Polk State College retirees swapped stories and shared memories with those who have followed in their footsteps during the fourth-annual Retiree Luncheon on April 12.
Each spring, the College hosts the Retiree Luncheon to connect with former employees and thank them for their years of service. This year, for the first time in the event’s history, retirees were seated with employees who currently hold their positions.
“We wanted to introduce you to the people who currently have the privilege of working at Polk State College,” said President Eileen Holden to the nearly 100 attendees, including 37 retirees, assembled in the Winter Haven Student Center.
“We stand on your shoulders and your vision to make this college so great.”
After an invocation by student Josh Austin and entertainment provided by the College’s music department, Professor of Health & Wellness Laurel Smith showed attendees simple exercises to help them stay in shape during their retirement. Chuckles filled the room as attendees joined in, marching in place and stretching their backs.
Winter Haven Provost Sharon Miller gave a presentation on the expanding collection of art on display on the Winter Haven campus, including works by glass artist Dale Chihuly and local folk artist Ruby Williams. Miller also spoke about Polk State’s expanding art efforts in Lake Wales, following the College’s late-2011 acquisition of the Lake Wales Arts Center (now called the Polk State College Lake Wales Arts Center).
Presentations also covered the College’s 2011 rebranding, and plans for its Clear Springs Advanced Technology Center in Bartow.
Rounding out the event was a game of “Polk Trivia,” which tested retirees’ knowledge of Polk State’s 50-year history.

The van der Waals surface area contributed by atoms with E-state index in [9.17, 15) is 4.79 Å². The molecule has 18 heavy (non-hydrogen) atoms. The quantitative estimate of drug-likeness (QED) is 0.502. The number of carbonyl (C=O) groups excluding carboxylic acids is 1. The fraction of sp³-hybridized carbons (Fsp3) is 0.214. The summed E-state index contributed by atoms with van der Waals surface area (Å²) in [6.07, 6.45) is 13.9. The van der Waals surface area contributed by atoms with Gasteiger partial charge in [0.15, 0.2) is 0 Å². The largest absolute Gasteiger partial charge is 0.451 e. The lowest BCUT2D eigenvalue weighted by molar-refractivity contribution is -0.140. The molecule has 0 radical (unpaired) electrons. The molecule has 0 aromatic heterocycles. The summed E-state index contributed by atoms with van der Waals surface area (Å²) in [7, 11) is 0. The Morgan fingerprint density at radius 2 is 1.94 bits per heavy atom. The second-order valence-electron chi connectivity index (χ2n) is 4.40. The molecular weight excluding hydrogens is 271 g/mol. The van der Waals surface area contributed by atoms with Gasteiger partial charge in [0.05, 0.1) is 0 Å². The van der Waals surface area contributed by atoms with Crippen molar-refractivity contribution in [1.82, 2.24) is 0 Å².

Controller Teresa Vorous took in the event while seated by Ruth Lee, who worked for 21 years in the College’s business office.
Lee recalled processing Pell Grants using index cards and the long hours spent hand-counting money after students paid for their classes.
“We’d work into the wee hours many nights to get everything done,” Lee said.
All that changed in the late 1970s, when the College began adopting computer technology, Lee explained.
Hearing about how the business office operated in the days before computers was an eye-opening experience for Vorous.
“It’s amazing how comparatively easy computers have made our jobs,” she said.
Retired English Professor Lottie Tucker was seated next to Ernie Ivey, program director for computer information systems and multimedia.
“It’s great to come back here and wonderful to see how people have changed,” Tucker said.
After 24 years of work for the College and six years serving on its District Board of Trustees, Polk State College will always be a special part of her life, she said, and she looks forward to returning each year for the luncheon.
“I made so many wonderful friends here and got to work with so many wonderful students,” she said.
Ivey recalled some sage advice Tucker gave to him on his first day of work at the College.
“I liked to wear a lot of bright colors. I was wearing yellow pants and a yellow shirt. Lottie asked that I tone it down a bit,” said a chuckling Ivey.
Radiography Program Director Beth Luckett lingered after the event, chatting with Miriam Spisak, who oversaw the creation of the program she now leads.
Luckett was a student under Spisak, before the program was equipped with state-of-the-art equipment and a simulation lab.
“We were just talking about how Miriam needs to come out and see the lab. She’ll be amazed,” Luckett said.
The most gratifying moment for event planner Brenda Edwards, executive assistant and office manager in the President’s Office, may have been a statement made by retiree Norm Small on the sidewalk outside the Student Center after the program:
“I have never been more proud of Polk State College than I am at this moment. This was wonderful,” he said.